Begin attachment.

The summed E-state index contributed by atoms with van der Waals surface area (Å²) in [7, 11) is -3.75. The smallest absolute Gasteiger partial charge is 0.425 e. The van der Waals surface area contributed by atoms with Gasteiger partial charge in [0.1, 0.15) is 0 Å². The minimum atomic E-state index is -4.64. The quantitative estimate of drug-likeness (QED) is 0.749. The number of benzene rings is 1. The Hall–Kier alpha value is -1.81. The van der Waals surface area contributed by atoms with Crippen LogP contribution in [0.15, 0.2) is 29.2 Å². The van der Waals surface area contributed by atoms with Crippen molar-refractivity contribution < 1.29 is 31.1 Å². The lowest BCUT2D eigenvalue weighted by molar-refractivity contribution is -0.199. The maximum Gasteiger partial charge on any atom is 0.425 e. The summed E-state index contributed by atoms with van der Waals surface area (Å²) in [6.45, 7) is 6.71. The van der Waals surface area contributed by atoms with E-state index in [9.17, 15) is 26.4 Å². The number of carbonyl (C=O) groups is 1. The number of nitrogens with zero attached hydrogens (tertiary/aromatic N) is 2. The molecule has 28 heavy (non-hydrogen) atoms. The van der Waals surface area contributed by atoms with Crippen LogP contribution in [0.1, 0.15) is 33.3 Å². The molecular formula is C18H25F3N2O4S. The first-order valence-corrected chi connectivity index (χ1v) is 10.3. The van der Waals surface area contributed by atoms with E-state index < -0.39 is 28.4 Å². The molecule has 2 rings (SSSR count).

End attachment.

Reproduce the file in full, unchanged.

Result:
The summed E-state index contributed by atoms with van der Waals surface area (Å²) in [7, 11) is -3.75. The smallest absolute Gasteiger partial charge is 0.425 e. The van der Waals surface area contributed by atoms with Gasteiger partial charge in [0.1, 0.15) is 0 Å². The minimum atomic E-state index is -4.64. The quantitative estimate of drug-likeness (QED) is 0.749. The number of benzene rings is 1. The Hall–Kier alpha value is -1.81. The van der Waals surface area contributed by atoms with Crippen LogP contribution in [0.15, 0.2) is 29.2 Å². The van der Waals surface area contributed by atoms with Crippen molar-refractivity contribution < 1.29 is 31.1 Å². The lowest BCUT2D eigenvalue weighted by molar-refractivity contribution is -0.199. The maximum Gasteiger partial charge on any atom is 0.425 e. The summed E-state index contributed by atoms with van der Waals surface area (Å²) in [6.45, 7) is 6.71. The van der Waals surface area contributed by atoms with E-state index in [9.17, 15) is 26.4 Å². The number of carbonyl (C=O) groups is 1. The number of nitrogens with zero attached hydrogens (tertiary/aromatic N) is 2. The molecule has 28 heavy (non-hydrogen) atoms. The van der Waals surface area contributed by atoms with Crippen LogP contribution in [0.1, 0.15) is 33.3 Å². The molecular formula is C18H25F3N2O4S. The first-order valence-corrected chi connectivity index (χ1v) is 10.3. The van der Waals surface area contributed by atoms with E-state index < -0.39 is 28.4 Å². The molecule has 2 rings (SSSR count).